Selling Responsibly

Selling herptiles comes with a burden of responsibility that retailers need to embrace.


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Every year, thousands of people find themselves lucky enough to be introduced to the amazing world of reptiles and amphibians. As people’s interest in herps and other exotics continues to grow, so does the need for professional, responsible retailers and sales practices.

I have heard people say that it can take 20 years to establish a good reputation in the animal business and just five minutes to lose it. Retailers should always keep this mind when selling live animals. While it may be just another business transaction to the retailer, to the person or family taking home a new reptile it is often a household event. Taking extra care and time to ensure that customers are satisfied will result in good word of mouth for your business, as well as a higher likelihood of a return customer.


Know Your Clientele

Reptile customers tend to fall into two general categories: those who are new to herps and are shopping for their first cold-blooded pet, and those with moderate to advanced levels of experience. Typically, beginners will require more guidance as far as basic husbandry is concerned, however, hobbyists with years of experience will have questions as well.

Understanding your customers and their needs will help you determine what animal would be suitable for them. Asking basic questions about what a consumer hopes to get from the experience of herp ownership will allow you to better serve them.

There are many herps that are widely accepted as good “beginner” pets, and these animals can be effectively marketed toward first-time buyers. Other species have space or feeding requirements that put them in a different category and are best left for more experienced keepers. Retailers may consider offering these “advanced” species to advanced hobbyists via special order.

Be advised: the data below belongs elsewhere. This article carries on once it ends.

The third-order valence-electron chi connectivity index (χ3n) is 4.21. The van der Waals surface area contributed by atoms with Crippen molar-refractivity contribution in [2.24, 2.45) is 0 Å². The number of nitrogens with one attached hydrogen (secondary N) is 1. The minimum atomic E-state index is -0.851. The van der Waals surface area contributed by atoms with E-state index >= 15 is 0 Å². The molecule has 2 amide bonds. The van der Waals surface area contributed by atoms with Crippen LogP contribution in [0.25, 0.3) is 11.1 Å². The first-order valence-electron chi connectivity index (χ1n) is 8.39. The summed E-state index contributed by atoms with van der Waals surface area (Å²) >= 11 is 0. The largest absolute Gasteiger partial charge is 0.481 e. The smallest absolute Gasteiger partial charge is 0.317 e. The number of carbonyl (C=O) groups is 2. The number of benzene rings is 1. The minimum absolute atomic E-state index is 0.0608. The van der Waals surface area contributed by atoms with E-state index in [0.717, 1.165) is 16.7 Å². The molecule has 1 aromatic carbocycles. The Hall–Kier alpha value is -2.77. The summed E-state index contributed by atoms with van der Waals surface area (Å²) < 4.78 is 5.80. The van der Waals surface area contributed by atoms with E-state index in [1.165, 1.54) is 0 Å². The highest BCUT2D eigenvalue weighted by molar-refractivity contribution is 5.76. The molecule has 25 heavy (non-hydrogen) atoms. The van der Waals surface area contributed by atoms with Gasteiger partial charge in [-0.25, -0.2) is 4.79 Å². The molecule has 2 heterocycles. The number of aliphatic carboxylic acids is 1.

Whether you maintain an elaborate reptile department or dedicate only a corner of your store to herps, it is vital that you are familiar with the creatures you are selling. It is paramount that retailers represent their animals honestly to consumers. You, as the seller, should be familiar with the care requirements and physical characteristics of the animals. You should be familiar with the natural history of the species, its captive care requirements, and adult size and consequent housing needs. Telling a potential buyer that an animal grows to be smaller than it actually does or misrepresenting the space, time or cost associated with ownership is irresponsible and unethical. It hurts not only your business, but also the entire industry.

You should provide customers with all pertinent information regarding the type of reptile or amphibian they are purchasing. Books and detailed care-sheets are a great way to accomplish this, and their inclusion in every purchase will prove to only help you in the end.
It would be remiss to not mention the proposed legislation regarding pet reptiles and how these laws could potentially impact the industry. While there are national organizations working to protect the industry and the rights of reptile keepers, these proposed bans and changes in policy must be taken seriously.

The only way to prevent further negative impact is to ensure not only the highest level of responsible sales practices, but to encourage similar practices among customers. Retailers should stress the importance of never releasing a non-native or captive-bred reptile or amphibian into the wild. The consequences go far beyond the negative impact on the local ecosystem. These actions have directly resulted in further scrutiny of our hobby and such activities are in fact punishable by law.


Jonathan Rheins is an avid herpeteculturist whose interest in all things reptilian began at an early age. He is a manager at LLLReptile & Supply Co. in Escondido, Calif.

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